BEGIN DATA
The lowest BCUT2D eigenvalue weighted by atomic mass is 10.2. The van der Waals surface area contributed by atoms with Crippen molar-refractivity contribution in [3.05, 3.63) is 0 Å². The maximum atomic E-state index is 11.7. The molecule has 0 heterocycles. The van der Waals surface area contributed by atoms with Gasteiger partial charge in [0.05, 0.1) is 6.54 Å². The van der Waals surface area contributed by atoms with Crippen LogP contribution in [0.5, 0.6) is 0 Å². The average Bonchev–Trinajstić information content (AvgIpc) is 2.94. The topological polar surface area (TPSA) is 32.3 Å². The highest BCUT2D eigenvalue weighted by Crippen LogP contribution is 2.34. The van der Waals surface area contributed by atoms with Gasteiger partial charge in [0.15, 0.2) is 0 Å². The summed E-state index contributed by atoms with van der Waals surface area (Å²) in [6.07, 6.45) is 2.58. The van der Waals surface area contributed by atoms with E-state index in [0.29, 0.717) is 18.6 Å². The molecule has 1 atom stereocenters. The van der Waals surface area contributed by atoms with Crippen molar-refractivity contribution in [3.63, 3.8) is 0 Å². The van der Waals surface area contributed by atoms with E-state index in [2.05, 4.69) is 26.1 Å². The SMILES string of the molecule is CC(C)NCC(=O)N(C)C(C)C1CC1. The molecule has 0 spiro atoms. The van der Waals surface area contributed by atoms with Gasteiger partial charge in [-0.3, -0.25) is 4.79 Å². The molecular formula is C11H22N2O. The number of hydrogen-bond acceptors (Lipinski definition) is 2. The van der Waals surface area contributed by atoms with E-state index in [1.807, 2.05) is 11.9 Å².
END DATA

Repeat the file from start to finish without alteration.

The lowest BCUT2D eigenvalue weighted by atomic mass is 10.2. The van der Waals surface area contributed by atoms with Crippen molar-refractivity contribution in [3.05, 3.63) is 0 Å². The maximum atomic E-state index is 11.7. The molecule has 0 heterocycles. The van der Waals surface area contributed by atoms with Gasteiger partial charge in [0.05, 0.1) is 6.54 Å². The van der Waals surface area contributed by atoms with Crippen LogP contribution in [0.5, 0.6) is 0 Å². The average Bonchev–Trinajstić information content (AvgIpc) is 2.94. The topological polar surface area (TPSA) is 32.3 Å². The highest BCUT2D eigenvalue weighted by Crippen LogP contribution is 2.34. The van der Waals surface area contributed by atoms with Gasteiger partial charge in [0.15, 0.2) is 0 Å². The summed E-state index contributed by atoms with van der Waals surface area (Å²) in [6.07, 6.45) is 2.58. The van der Waals surface area contributed by atoms with E-state index in [0.29, 0.717) is 18.6 Å². The molecule has 1 atom stereocenters. The van der Waals surface area contributed by atoms with Crippen molar-refractivity contribution in [3.63, 3.8) is 0 Å². The van der Waals surface area contributed by atoms with E-state index in [2.05, 4.69) is 26.1 Å². The SMILES string of the molecule is CC(C)NCC(=O)N(C)C(C)C1CC1. The molecule has 0 spiro atoms. The van der Waals surface area contributed by atoms with Gasteiger partial charge in [-0.3, -0.25) is 4.79 Å². The molecular formula is C11H22N2O. The number of hydrogen-bond acceptors (Lipinski definition) is 2. The van der Waals surface area contributed by atoms with E-state index in [1.807, 2.05) is 11.9 Å².